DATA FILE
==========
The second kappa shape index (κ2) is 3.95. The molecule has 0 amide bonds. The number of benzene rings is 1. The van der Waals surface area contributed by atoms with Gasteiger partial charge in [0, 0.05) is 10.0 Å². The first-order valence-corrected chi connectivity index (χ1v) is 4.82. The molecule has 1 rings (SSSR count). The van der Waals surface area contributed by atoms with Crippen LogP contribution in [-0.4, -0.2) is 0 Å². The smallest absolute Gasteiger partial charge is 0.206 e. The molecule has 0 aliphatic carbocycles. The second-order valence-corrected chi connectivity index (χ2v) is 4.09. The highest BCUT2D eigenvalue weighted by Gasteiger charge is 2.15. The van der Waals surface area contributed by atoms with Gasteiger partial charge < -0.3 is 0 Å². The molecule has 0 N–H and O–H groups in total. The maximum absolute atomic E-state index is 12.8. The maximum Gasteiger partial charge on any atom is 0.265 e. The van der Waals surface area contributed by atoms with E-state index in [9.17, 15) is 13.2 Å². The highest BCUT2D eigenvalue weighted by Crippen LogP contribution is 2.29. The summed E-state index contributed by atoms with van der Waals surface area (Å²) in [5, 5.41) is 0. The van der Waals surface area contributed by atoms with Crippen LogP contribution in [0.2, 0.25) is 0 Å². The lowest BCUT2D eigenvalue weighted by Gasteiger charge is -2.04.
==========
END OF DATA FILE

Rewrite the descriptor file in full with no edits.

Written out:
The second kappa shape index (κ2) is 3.95. The molecule has 0 amide bonds. The number of benzene rings is 1. The van der Waals surface area contributed by atoms with Gasteiger partial charge in [0, 0.05) is 10.0 Å². The first-order valence-corrected chi connectivity index (χ1v) is 4.82. The molecule has 1 rings (SSSR count). The van der Waals surface area contributed by atoms with Crippen LogP contribution in [-0.4, -0.2) is 0 Å². The smallest absolute Gasteiger partial charge is 0.206 e. The molecule has 0 aliphatic carbocycles. The second-order valence-corrected chi connectivity index (χ2v) is 4.09. The highest BCUT2D eigenvalue weighted by Gasteiger charge is 2.15. The van der Waals surface area contributed by atoms with Gasteiger partial charge < -0.3 is 0 Å². The molecule has 0 N–H and O–H groups in total. The maximum absolute atomic E-state index is 12.8. The maximum Gasteiger partial charge on any atom is 0.265 e. The van der Waals surface area contributed by atoms with E-state index in [9.17, 15) is 13.2 Å². The highest BCUT2D eigenvalue weighted by Crippen LogP contribution is 2.29. The summed E-state index contributed by atoms with van der Waals surface area (Å²) in [5, 5.41) is 0. The van der Waals surface area contributed by atoms with Crippen LogP contribution in [0.2, 0.25) is 0 Å². The lowest BCUT2D eigenvalue weighted by Gasteiger charge is -2.04.